3 agencies submit to Extreme Hiring Makeover

Extreme Hiring Makeover case studies

Initial results from a 10-month experiment to streamline the federal government’s bureaucratic hiring process show that it is possible to hire a qualified new federal employee in 22 days.

Three federal agencies facing immediate and difficult hiring challenges volunteered to participate in the Partnership for Public Service’s Extreme Hiring Makeover, a public/private partnership created to improve federal hiring practices. Speaking in Washington, D.C., yesterday, officials from those agencies said the experimental program demonstrated that private-sector hiring practices could be effective in the federal government.

“Our student loan repayment program was a huge help in getting the right scientists,” said James Cavanagh, deputy associate administrator for management and administration at the Energy Department’s National Nuclear Security Administration. “Now we need to figure out how to keep them.”

John Mondragon, director of human resources at the Education Department's Federal Student Aid Office, said the Extreme Hiring Makeover enabled the office to reduce by almost half of a 114-step hiring process. Mondragon illustrated the complexity of the former process by unfurling a banner that displayed what he said was the agency’s process map for hiring new employees. It stretched about 12 feet across the Rotunda Room at the Ronald Reagan Building and International Trade Center in downtown Washington.

Mondragon said the 114-step process required 45 handoffs between hiring managers and human resource specialists. The agency has not finished revamping the system, he said, but “we’re on our way to a much better process than we had.”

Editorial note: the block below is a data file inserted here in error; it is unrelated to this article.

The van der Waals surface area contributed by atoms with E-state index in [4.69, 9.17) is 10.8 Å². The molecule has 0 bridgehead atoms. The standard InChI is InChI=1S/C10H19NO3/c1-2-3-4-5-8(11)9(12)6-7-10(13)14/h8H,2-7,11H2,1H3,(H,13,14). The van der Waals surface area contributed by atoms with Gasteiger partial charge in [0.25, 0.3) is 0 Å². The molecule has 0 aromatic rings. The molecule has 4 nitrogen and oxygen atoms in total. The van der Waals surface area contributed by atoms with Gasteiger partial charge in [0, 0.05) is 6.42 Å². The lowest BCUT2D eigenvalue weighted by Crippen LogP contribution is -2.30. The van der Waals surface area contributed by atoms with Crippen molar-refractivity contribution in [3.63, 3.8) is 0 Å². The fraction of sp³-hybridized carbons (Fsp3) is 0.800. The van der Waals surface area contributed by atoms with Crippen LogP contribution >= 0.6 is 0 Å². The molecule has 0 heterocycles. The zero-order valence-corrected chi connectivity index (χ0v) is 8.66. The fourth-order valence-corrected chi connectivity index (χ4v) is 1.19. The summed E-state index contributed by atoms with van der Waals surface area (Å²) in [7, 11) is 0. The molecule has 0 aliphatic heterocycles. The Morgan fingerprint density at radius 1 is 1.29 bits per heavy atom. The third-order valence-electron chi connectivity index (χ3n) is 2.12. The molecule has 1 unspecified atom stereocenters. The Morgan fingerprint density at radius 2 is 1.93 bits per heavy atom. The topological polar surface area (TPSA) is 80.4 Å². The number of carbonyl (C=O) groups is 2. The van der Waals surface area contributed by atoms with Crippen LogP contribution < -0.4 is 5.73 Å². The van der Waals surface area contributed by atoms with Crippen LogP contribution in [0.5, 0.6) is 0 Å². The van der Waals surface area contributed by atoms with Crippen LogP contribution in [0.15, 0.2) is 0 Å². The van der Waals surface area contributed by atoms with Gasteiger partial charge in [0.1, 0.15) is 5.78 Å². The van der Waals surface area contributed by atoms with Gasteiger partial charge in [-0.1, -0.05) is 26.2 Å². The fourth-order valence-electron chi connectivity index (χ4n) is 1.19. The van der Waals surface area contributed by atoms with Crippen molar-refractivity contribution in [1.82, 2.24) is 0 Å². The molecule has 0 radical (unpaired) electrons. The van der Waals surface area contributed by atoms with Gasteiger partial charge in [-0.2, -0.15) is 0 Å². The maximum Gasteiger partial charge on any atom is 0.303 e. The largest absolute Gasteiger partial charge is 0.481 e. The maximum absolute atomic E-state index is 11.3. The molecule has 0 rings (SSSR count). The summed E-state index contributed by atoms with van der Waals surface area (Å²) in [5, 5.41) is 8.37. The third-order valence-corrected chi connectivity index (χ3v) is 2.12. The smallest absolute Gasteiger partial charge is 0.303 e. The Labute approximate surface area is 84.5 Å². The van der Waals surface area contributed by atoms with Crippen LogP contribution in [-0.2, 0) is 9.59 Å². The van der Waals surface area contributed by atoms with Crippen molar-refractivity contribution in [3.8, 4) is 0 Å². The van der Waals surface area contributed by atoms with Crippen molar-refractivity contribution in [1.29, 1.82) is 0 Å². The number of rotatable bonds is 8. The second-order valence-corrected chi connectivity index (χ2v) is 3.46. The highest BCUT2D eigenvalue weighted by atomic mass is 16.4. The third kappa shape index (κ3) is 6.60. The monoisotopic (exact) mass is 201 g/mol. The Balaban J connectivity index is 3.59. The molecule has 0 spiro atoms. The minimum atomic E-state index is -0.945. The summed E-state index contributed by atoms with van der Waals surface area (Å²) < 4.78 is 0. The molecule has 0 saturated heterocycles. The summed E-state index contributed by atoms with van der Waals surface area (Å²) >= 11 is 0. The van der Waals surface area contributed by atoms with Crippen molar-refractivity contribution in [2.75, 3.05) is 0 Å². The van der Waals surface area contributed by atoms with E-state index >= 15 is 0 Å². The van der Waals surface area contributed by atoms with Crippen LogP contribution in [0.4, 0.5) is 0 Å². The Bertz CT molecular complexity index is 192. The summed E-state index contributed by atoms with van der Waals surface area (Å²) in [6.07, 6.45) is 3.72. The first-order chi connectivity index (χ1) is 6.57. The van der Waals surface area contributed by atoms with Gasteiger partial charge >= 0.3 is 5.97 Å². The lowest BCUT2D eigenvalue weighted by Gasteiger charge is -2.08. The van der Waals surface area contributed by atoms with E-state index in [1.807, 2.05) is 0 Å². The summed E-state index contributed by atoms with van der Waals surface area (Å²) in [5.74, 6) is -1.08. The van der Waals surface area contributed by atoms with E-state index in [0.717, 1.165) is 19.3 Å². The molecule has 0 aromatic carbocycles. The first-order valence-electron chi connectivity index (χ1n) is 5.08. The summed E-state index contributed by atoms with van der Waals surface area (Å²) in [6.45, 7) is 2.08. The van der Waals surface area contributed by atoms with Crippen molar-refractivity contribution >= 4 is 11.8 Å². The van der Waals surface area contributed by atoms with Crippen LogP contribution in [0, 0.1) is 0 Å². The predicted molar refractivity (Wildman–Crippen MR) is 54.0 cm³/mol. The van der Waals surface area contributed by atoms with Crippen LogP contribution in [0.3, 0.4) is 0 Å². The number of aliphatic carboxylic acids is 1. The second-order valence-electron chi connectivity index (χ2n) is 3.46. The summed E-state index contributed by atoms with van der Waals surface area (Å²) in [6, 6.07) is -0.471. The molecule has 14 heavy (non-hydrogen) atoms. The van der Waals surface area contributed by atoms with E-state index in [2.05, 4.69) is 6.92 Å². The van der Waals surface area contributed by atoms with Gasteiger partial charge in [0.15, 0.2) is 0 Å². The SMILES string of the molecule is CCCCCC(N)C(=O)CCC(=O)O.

The Department of Health and Human Services’ Centers for Medicare and Medicaid Services was the agency that hired an employee in 22 days. That set a speed record, said Charlene Brown, deputy chief operating officer.

Seven human resource companies and organizations -- Alliance of Information & Referral Systems, Brainbench, CPS Human Resource Services, ePredix, Human Capital Institute, Korn/Ferry International and Monster Government Solutions -- offered their software and consulting services at no charge to the agencies that participated in the hiring experiment.

Many employment experts agree that the federal government faces a significant hiring challenge because more than half of all federal employees will be eligible to retire within the next five years.

Problems with the federal hiring process are well known, said Marcia Marsh, vice president for government transformation at the nonprofit Partnership for Public Service, a nonpartisan group that promotes public-service employment. In some cases, federal job application instructions run to 35 pages. Job applicants often wait six months or more to get a job offer. During that time, agency officials typically do little, if anything, to communicate with job applicants who are waiting.

Marsh said she hopes that results from the Extreme Hiring Makeover will inspire other federal agencies by example.

To further help federal agencies improve their hiring practices, Marta Perez, assistant director for human capital leadership and merit system accountability at the Office of Personnel Management, said OPM is developing a hiring template, a tool that it will release to agencies later this year.

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